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Pay rises outstrip inflation by most for two years – BBC News

  • By Nick Edser & Dharshini David
  • BBC News

Image source, Getty Images

Wages have risen faster than inflation by the most for two years in a further sign that the squeeze on living costs is easing.

Regular pay rose at an annual rate of 7.7% between July and September, faster than price rises over the same period.

However, the official figures showed that wages had grown faster in some areas than others.

And while the UK’s unemployment rate was unchanged at 4.2%, there are signs the jobs market is starting to weaken.

Between August and October, the estimated number of vacancies in the UK fell by 58,000 to 957,000, the Office for National Statistics (ONS) said.

That was the 16th month in row it had fallen, although the total number of vacancies remains well above pre-pandemic levels.

For nearly two years, prices of goods such as food and energy have been rising much faster than wages, putting pressure on household finances.

Inflation has now started to ease, however, although consumers are increasingly being squeezed by higher interest rates which have driven up the cost of mortgages and other loans.

The latest figures show that regular pay – which excludes bonuses – rose by 1% in the three months to September after taking inflation into account.

That was the largest increase since the three months to September 2021, the ONS said.

While there may be relief for many as the gap between pay rises and inflation widens, it is largely due to slowing price rises rather than big jumps in pay.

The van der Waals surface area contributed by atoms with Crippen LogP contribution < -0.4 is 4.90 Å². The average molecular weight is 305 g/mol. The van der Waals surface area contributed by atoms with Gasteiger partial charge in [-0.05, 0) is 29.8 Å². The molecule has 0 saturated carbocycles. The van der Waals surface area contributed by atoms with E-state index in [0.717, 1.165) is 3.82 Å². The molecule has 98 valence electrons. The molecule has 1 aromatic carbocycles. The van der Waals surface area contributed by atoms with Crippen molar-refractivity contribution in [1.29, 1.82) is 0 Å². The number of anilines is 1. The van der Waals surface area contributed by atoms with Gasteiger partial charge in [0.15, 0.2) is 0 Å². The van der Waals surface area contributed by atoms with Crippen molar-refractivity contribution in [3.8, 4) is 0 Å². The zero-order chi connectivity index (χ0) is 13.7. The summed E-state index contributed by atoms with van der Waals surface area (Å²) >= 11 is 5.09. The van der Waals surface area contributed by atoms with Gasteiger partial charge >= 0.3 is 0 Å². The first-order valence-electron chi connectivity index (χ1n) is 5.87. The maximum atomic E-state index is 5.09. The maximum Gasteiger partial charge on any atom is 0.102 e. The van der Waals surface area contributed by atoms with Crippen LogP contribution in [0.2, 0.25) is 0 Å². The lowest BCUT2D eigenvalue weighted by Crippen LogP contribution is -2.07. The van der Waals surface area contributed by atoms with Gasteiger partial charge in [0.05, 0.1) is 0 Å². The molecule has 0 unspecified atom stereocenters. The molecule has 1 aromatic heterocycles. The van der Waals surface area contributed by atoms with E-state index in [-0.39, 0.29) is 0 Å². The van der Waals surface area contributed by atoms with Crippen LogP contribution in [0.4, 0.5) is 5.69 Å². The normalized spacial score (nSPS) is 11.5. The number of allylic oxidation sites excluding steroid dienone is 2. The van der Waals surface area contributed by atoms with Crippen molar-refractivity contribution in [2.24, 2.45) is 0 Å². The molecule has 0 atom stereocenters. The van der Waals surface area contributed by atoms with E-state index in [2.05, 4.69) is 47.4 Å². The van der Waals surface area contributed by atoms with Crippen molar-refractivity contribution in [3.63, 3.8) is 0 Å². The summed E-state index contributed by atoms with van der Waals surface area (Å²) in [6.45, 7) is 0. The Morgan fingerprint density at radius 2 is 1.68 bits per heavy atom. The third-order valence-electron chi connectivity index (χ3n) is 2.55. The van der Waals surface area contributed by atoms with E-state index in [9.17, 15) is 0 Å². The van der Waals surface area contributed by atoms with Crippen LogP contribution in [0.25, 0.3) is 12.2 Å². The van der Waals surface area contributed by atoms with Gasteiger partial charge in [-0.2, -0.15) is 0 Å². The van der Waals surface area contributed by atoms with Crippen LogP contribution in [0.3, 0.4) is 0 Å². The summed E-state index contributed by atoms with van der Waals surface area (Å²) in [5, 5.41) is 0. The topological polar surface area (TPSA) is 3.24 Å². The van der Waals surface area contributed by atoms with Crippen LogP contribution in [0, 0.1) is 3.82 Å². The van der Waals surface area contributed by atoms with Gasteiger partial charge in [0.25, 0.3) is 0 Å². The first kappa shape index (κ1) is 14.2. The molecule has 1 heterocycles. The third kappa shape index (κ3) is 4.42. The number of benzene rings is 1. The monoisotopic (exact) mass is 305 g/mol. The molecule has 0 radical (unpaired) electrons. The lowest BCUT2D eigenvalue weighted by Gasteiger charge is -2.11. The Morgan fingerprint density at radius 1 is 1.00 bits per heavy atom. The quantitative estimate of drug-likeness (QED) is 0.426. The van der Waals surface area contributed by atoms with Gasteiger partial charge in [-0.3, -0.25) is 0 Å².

Wage growth is actually dwindling in some areas as expectations of future price rises diminish and the jobs market starts to weaken.

Moreover, the average pay rise awarded in September was the smallest for six months, and in the private sector the typical rise was the least generous since January.

The Bank of England has warned that higher interest rates are likely to hit companies’ hiring plans next year, driving up unemployment to 5%.

This would result in more than 150,000 job losses and mean that wage growth is likely to slow further.

Living wage rise

Against this backdrop the Chancellor, Jeremy Hunt, will reveal how much the National Living Wage will rise by next spring at next week’s Autumn Statement.

He has pledged it will be at least £11 per hour for the main rate, an increase of over 5%, or £1,000 per year for a full-time worker.

While this will be hugely welcome for the two million workers paid this wage, some employers are already fretting about the impact on costs as business feels the squeeze.

Image caption,

Pub and hotel owner Marc Bridgen has had to put prices up to cover rising costs

Marc Bridgen is the owner of The Dog at Wingham, a gastropub and boutique hotel in Kent. While he is supportive of the forthcoming rise in the National Living Wage, he says he may need to increase his prices to pay for it.

“We’ve been absorbing [cost rises] for a long time, and we recently had to increase our prices. If we get to April and our cost base goes up by, say, 10% on the wages, it’s more than £1,000 a week, which is a lot of food and drink to sell.”

Responding to the latest labour market figures, the chancellor said: “It’s heartening to see inflation falling and real wages growing, keeping more money in people’s pockets.

“Building on the labour market reforms in spring, the Autumn Statement will set out my plans to get people back into work and deliver growth for the UK.”

Labour’s shadow work and pensions secretary, Liz Kendall, said the figures showed “the Tories’ failure on the economy”.

“Our employment rate still hasn’t got back to pre-pandemic levels, unlike every other G7 country, and a record number of people remain locked out of work due to long-term sickness.”

Tips for getting a pay rise

  • Choose the right time – Scheduling a talk in advance will allow you and your boss time to prepare, and means you’re more likely to have a productive conversation
  • Bring evidence – have a list of what you’ve achieved at work and how you’ve developed yourself
  • Be confident – Know your worth and don’t be shy about speaking up
  • Have a figure in mind – look at job adverts online to see the salaries for comparable jobs
  • Don’t give up – keep talking to your employer if it doesn’t work this time and if you can’t get what you want be prepared to look elsewhere

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